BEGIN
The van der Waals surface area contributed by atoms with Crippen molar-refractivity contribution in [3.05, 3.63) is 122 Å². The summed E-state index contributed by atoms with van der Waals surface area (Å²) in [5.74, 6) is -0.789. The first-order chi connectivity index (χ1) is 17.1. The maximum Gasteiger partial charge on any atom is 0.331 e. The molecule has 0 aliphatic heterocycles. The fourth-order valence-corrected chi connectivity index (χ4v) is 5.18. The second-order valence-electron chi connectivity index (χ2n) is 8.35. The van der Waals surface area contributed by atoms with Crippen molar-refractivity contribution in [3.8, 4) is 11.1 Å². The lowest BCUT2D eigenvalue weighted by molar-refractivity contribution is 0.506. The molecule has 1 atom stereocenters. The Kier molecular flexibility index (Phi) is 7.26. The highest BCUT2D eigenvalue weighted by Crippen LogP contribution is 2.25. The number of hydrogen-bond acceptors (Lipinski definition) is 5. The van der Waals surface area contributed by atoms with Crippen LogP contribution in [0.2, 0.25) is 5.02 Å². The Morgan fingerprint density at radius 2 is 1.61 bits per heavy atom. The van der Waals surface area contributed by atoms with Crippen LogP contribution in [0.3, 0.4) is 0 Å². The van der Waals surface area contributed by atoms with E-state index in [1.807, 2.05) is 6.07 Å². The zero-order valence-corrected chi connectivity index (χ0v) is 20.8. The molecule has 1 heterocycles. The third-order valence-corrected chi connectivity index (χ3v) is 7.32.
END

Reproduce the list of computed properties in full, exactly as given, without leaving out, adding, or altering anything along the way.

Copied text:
The van der Waals surface area contributed by atoms with Crippen molar-refractivity contribution in [3.05, 3.63) is 122 Å². The summed E-state index contributed by atoms with van der Waals surface area (Å²) in [5.74, 6) is -0.789. The first-order chi connectivity index (χ1) is 17.1. The maximum Gasteiger partial charge on any atom is 0.331 e. The molecule has 0 aliphatic heterocycles. The fourth-order valence-corrected chi connectivity index (χ4v) is 5.18. The second-order valence-electron chi connectivity index (χ2n) is 8.35. The van der Waals surface area contributed by atoms with Crippen molar-refractivity contribution in [3.8, 4) is 11.1 Å². The lowest BCUT2D eigenvalue weighted by molar-refractivity contribution is 0.506. The molecule has 1 atom stereocenters. The Kier molecular flexibility index (Phi) is 7.26. The highest BCUT2D eigenvalue weighted by Crippen LogP contribution is 2.25. The number of hydrogen-bond acceptors (Lipinski definition) is 5. The van der Waals surface area contributed by atoms with Crippen LogP contribution in [0.2, 0.25) is 5.02 Å². The Morgan fingerprint density at radius 2 is 1.61 bits per heavy atom. The van der Waals surface area contributed by atoms with Crippen LogP contribution in [0.3, 0.4) is 0 Å². The van der Waals surface area contributed by atoms with E-state index in [1.807, 2.05) is 6.07 Å². The zero-order valence-corrected chi connectivity index (χ0v) is 20.8. The molecule has 1 heterocycles. The third-order valence-corrected chi connectivity index (χ3v) is 7.32.